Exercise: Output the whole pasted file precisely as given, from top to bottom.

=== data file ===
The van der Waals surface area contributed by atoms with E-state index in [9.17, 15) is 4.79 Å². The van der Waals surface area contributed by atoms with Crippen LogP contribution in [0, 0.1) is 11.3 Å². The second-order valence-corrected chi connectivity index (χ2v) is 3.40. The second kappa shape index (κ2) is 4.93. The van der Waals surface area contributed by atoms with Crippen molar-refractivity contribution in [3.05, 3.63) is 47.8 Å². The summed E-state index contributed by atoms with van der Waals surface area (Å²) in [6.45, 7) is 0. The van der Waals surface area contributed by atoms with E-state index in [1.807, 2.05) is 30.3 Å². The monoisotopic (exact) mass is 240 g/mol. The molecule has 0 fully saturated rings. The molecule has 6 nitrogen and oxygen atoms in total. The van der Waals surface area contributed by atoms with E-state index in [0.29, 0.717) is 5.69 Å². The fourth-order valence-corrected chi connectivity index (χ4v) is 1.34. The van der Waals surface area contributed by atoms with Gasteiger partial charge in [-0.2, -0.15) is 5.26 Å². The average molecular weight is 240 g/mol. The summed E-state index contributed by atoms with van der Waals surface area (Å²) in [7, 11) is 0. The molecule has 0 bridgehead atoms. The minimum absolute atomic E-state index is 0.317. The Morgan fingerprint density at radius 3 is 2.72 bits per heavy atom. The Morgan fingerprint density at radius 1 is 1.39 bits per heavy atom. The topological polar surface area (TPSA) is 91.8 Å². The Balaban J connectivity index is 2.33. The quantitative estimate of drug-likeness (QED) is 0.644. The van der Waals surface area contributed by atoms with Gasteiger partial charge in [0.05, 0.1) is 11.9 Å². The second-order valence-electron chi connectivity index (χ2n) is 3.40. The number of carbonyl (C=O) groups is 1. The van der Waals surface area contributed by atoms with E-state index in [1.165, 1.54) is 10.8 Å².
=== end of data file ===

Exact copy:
The van der Waals surface area contributed by atoms with E-state index in [9.17, 15) is 4.79 Å². The van der Waals surface area contributed by atoms with Crippen LogP contribution in [0, 0.1) is 11.3 Å². The second-order valence-corrected chi connectivity index (χ2v) is 3.40. The second kappa shape index (κ2) is 4.93. The van der Waals surface area contributed by atoms with Crippen molar-refractivity contribution in [3.05, 3.63) is 47.8 Å². The summed E-state index contributed by atoms with van der Waals surface area (Å²) in [6.45, 7) is 0. The van der Waals surface area contributed by atoms with E-state index in [1.807, 2.05) is 30.3 Å². The monoisotopic (exact) mass is 240 g/mol. The molecule has 0 fully saturated rings. The molecule has 6 nitrogen and oxygen atoms in total. The van der Waals surface area contributed by atoms with E-state index in [0.29, 0.717) is 5.69 Å². The fourth-order valence-corrected chi connectivity index (χ4v) is 1.34. The van der Waals surface area contributed by atoms with Gasteiger partial charge in [-0.2, -0.15) is 5.26 Å². The average molecular weight is 240 g/mol. The summed E-state index contributed by atoms with van der Waals surface area (Å²) in [7, 11) is 0. The molecule has 0 bridgehead atoms. The minimum absolute atomic E-state index is 0.317. The Morgan fingerprint density at radius 3 is 2.72 bits per heavy atom. The Morgan fingerprint density at radius 1 is 1.39 bits per heavy atom. The topological polar surface area (TPSA) is 91.8 Å². The Balaban J connectivity index is 2.33. The quantitative estimate of drug-likeness (QED) is 0.644. The van der Waals surface area contributed by atoms with Gasteiger partial charge in [0.05, 0.1) is 11.9 Å². The second-order valence-electron chi connectivity index (χ2n) is 3.40. The number of carbonyl (C=O) groups is 1. The van der Waals surface area contributed by atoms with E-state index in [1.165, 1.54) is 10.8 Å².